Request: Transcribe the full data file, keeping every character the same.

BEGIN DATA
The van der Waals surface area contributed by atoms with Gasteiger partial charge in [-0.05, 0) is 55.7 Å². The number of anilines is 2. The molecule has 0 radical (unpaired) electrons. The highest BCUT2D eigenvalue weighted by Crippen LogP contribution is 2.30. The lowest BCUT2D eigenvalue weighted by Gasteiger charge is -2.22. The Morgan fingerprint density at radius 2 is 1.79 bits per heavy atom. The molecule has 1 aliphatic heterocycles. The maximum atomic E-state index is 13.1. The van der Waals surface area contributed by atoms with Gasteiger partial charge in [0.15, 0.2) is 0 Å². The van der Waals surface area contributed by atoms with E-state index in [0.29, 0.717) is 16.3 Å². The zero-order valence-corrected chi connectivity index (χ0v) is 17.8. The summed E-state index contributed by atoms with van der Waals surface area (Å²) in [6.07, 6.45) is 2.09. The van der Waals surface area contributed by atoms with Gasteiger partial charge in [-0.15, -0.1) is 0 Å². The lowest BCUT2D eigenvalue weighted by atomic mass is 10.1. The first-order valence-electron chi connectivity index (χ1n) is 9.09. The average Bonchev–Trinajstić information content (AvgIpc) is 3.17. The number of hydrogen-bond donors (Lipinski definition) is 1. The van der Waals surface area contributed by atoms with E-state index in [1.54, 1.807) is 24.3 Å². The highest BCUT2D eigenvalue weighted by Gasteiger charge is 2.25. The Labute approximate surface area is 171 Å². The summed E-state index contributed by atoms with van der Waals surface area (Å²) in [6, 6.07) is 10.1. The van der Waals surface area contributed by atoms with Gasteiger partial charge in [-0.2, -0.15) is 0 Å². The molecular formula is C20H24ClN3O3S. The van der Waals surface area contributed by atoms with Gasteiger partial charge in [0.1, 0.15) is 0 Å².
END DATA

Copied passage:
The van der Waals surface area contributed by atoms with Gasteiger partial charge in [-0.05, 0) is 55.7 Å². The number of anilines is 2. The molecule has 0 radical (unpaired) electrons. The highest BCUT2D eigenvalue weighted by Crippen LogP contribution is 2.30. The lowest BCUT2D eigenvalue weighted by Gasteiger charge is -2.22. The Morgan fingerprint density at radius 2 is 1.79 bits per heavy atom. The molecule has 1 aliphatic heterocycles. The maximum atomic E-state index is 13.1. The van der Waals surface area contributed by atoms with Gasteiger partial charge in [0.15, 0.2) is 0 Å². The van der Waals surface area contributed by atoms with E-state index in [0.29, 0.717) is 16.3 Å². The zero-order valence-corrected chi connectivity index (χ0v) is 17.8. The summed E-state index contributed by atoms with van der Waals surface area (Å²) in [6.07, 6.45) is 2.09. The van der Waals surface area contributed by atoms with Gasteiger partial charge in [-0.15, -0.1) is 0 Å². The lowest BCUT2D eigenvalue weighted by atomic mass is 10.1. The first-order valence-electron chi connectivity index (χ1n) is 9.09. The average Bonchev–Trinajstić information content (AvgIpc) is 3.17. The number of hydrogen-bond donors (Lipinski definition) is 1. The van der Waals surface area contributed by atoms with E-state index in [1.54, 1.807) is 24.3 Å². The highest BCUT2D eigenvalue weighted by Gasteiger charge is 2.25. The Labute approximate surface area is 171 Å². The summed E-state index contributed by atoms with van der Waals surface area (Å²) in [6, 6.07) is 10.1. The van der Waals surface area contributed by atoms with Gasteiger partial charge in [-0.2, -0.15) is 0 Å². The molecular formula is C20H24ClN3O3S. The van der Waals surface area contributed by atoms with Gasteiger partial charge in [0.1, 0.15) is 0 Å².